Ingredient and chemical compositions of silage-based diets are presented in Table 2 in the appendix. The amounts of silage (DM basis) in the diets varied from 34.4% in lupin diet to 52.4% in TCP1174 diets. Soybean meal and ground corn were the major sources of protein and energy which were used to adjust CP and energy content in the diets. The proportions of SBM were higher (11.7-14.6%) in temperate corn silage diets than in tropical corn (11.1%), millet (9.9%) or lupin (8.3%) silages. Twenty-three percent ground corn was added to lupin silage diet in order to elevate the energy content. Diets had similar contents of CP (16.1-17.0%), and NEL (1.64-1.69 Mcal/kg) but varied in DM, ADF, and NDF contents, reflecting the differences of those nutrients in the silages. Dry matter contents in temperate corn diets were higher (55-61%) than those in unconventional silage diets (49-53%). Neutral detergent fiber in TCAgBag, tropical corn and pearl millet were 10% units higher than other diets. However, NSC contents in tropical corn and pearl millet diets were lower (20%), compared with those in other diets (26-34%).
Dry matter intake, milk yield and composition, body weight changes and other metabolites of cows are shown in Table 3 in the appendix. Dry matter intake (kg/d) was highest (23.5) for cows fed TCAgBag temperate corn silage diet, intermediate (19.8) for cows fed tropical corn or lupin silage diets and lowest (17.2) for cows fed millet silage diets. Cow fed temperate corn silage diets produced more milk than cows fed tropical corn diet (30.8 vs 26.8 kg/d) or pearl millet (30.8 vs 26.3 kg/d). Milk production from cows fed lupin silage diets was similar to that from cows fed temperate corn silage diets (28.5 vs 30.8 kg/d). Fat-corrected milk (3.5% FCM) followed a similar pattern as that of milk yield in which greater values were found for cows fed temperate corn silage diets compared with those fed tropical corn or millet silage diets. Milk fat percentage was lower for cows on TCP1174 diet compared with those on temperate corn silage diets. Cows on TCP1174 diets were also lower in mik fat (3.2%) than cows on tropical corn (3.7%), pearl millet (3.6%) or lupin (3.6%) silage diets. There were no differences in milk fat percentage among uncoventional silage diets. Milk protein percentages were similar among dietary treatments. Feed efficiency, expressed as yield of 3.5% FCM divided by DMI, was significantly greater for cows fed millet silage diets and tended to be greater for cows fed lupin silage diets than those fed temperate corn silage diets.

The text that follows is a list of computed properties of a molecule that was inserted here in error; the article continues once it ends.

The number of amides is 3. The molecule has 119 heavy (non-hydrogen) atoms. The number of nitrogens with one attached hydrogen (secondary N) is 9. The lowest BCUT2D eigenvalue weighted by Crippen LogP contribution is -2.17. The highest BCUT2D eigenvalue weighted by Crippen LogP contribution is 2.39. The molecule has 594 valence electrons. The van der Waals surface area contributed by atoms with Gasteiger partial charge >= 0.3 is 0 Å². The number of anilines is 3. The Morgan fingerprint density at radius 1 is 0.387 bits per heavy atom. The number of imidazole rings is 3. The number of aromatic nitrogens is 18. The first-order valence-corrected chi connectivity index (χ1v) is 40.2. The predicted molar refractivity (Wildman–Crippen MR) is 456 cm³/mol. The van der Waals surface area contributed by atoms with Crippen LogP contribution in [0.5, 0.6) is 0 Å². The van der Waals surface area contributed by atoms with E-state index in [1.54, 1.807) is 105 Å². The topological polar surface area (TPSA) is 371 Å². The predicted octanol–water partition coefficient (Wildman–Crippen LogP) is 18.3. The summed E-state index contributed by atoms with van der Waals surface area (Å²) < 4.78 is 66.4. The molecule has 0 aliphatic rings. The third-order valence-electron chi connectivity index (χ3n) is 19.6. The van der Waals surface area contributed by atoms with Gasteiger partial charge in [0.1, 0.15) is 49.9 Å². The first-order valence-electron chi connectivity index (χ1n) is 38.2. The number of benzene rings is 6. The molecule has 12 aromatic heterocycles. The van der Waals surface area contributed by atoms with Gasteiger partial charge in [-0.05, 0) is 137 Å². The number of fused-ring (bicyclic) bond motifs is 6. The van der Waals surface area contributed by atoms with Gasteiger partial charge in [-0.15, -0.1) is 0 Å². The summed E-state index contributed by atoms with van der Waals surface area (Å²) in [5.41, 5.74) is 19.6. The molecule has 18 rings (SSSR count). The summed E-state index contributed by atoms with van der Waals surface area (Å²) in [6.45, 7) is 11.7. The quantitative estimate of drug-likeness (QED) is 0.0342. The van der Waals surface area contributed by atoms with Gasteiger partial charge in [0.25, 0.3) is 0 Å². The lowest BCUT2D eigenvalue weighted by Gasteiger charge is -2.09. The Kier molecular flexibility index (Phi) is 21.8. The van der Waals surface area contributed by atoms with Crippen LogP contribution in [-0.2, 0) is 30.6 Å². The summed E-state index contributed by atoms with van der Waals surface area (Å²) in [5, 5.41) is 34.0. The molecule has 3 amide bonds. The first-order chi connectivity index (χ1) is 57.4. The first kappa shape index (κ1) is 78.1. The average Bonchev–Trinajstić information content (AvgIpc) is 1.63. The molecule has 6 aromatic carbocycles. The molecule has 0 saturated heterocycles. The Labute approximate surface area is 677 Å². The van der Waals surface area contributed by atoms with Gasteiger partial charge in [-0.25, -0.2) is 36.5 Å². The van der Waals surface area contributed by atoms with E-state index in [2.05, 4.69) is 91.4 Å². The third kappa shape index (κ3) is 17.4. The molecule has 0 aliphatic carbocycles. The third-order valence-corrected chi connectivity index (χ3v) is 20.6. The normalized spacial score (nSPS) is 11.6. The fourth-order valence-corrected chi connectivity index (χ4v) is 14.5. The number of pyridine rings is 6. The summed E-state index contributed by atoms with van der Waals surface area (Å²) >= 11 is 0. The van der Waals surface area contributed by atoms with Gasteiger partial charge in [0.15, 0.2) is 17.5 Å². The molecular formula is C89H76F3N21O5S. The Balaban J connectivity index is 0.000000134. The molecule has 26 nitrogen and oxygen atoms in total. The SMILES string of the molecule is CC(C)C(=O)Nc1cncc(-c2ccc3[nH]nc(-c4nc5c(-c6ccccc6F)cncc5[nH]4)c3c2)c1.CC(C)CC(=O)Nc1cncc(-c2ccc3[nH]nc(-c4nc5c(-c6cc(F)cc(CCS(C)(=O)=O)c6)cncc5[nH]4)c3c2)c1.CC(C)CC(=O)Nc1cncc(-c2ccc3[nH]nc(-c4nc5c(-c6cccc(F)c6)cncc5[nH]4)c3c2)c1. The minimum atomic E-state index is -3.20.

A few differences in Plasma Urea Nitrogen (PUN) and Milk Urea Nitrogen (MUN) between cows fed temperate corn silage diets and cows fed unconventional silage diets were observed. Cows fed TCP1132 and millet silage diets had higher PUN and MUN than those fed other diets. Rumen pH and total Volatile Fatty Acid (VFA) concentrations were also similar among dietary treatments. However, cows fed TCAgBag diets had lowest acetate (63.0%) and highest butyrate (13.9%) molar percentage. Acetate:propionate (A:P) ratios in this study varied from 3.07 to 3.79. Cows fed pearl millet silage diets had highest ratio, whereas, cows on TCAgBag silage diets had lowest ratio.
Apparent digestibilities and degrdation rate of DM, CP, ADF and NDF are presented in Table 4 and 5 in the appendix. The lupin silage diet had the highest apparent digestibility which is estimated by using Acid Insoluble Ash (AIA) as an internal marker for all nutrient (81-88%), followed by pearl millet (68-78%), tropical corn (64-77%) and temperate corn diets (38-72%), respectively. Apparent digestibility of all nutrients for unconventional silage diets were higher than those for temperate corn silage diets. Among temperate corn diets, TCAgBag was greater for digestibility of DM, ADF, and NDF than for TCP1174 silage. Crude protein digestibility was similar among silage diets received different additives.